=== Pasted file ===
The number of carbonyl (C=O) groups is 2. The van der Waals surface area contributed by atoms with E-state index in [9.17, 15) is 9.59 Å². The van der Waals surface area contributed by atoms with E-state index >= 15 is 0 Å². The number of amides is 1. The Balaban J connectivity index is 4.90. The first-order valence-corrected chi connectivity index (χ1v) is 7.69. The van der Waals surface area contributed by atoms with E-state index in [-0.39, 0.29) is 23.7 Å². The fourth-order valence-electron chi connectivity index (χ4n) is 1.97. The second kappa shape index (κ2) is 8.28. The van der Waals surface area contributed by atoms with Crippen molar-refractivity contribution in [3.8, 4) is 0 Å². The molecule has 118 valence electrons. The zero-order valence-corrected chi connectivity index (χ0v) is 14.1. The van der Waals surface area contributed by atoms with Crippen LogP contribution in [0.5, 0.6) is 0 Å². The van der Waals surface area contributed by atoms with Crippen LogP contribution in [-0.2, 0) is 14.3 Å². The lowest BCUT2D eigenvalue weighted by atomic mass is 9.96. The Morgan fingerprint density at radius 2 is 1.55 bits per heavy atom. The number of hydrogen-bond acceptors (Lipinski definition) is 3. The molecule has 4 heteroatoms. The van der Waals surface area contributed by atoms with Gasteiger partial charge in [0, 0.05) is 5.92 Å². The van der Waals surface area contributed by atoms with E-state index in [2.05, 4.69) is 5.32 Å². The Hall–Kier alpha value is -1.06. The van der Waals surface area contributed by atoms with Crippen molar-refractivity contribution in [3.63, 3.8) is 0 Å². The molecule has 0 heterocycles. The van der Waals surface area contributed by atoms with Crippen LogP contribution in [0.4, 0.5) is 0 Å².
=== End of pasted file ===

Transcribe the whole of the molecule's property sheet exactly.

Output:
The number of carbonyl (C=O) groups is 2. The van der Waals surface area contributed by atoms with E-state index in [9.17, 15) is 9.59 Å². The van der Waals surface area contributed by atoms with E-state index >= 15 is 0 Å². The number of amides is 1. The Balaban J connectivity index is 4.90. The first-order valence-corrected chi connectivity index (χ1v) is 7.69. The van der Waals surface area contributed by atoms with E-state index in [-0.39, 0.29) is 23.7 Å². The fourth-order valence-electron chi connectivity index (χ4n) is 1.97. The second kappa shape index (κ2) is 8.28. The van der Waals surface area contributed by atoms with Crippen molar-refractivity contribution in [3.8, 4) is 0 Å². The molecule has 118 valence electrons. The zero-order valence-corrected chi connectivity index (χ0v) is 14.1. The van der Waals surface area contributed by atoms with Crippen LogP contribution in [0.5, 0.6) is 0 Å². The van der Waals surface area contributed by atoms with Crippen LogP contribution in [-0.2, 0) is 14.3 Å². The lowest BCUT2D eigenvalue weighted by atomic mass is 9.96. The Morgan fingerprint density at radius 2 is 1.55 bits per heavy atom. The number of hydrogen-bond acceptors (Lipinski definition) is 3. The molecule has 4 heteroatoms. The van der Waals surface area contributed by atoms with Gasteiger partial charge in [0, 0.05) is 5.92 Å². The van der Waals surface area contributed by atoms with E-state index in [2.05, 4.69) is 5.32 Å². The Hall–Kier alpha value is -1.06. The van der Waals surface area contributed by atoms with Crippen molar-refractivity contribution in [3.63, 3.8) is 0 Å². The molecule has 0 heterocycles. The van der Waals surface area contributed by atoms with Crippen LogP contribution in [0.4, 0.5) is 0 Å².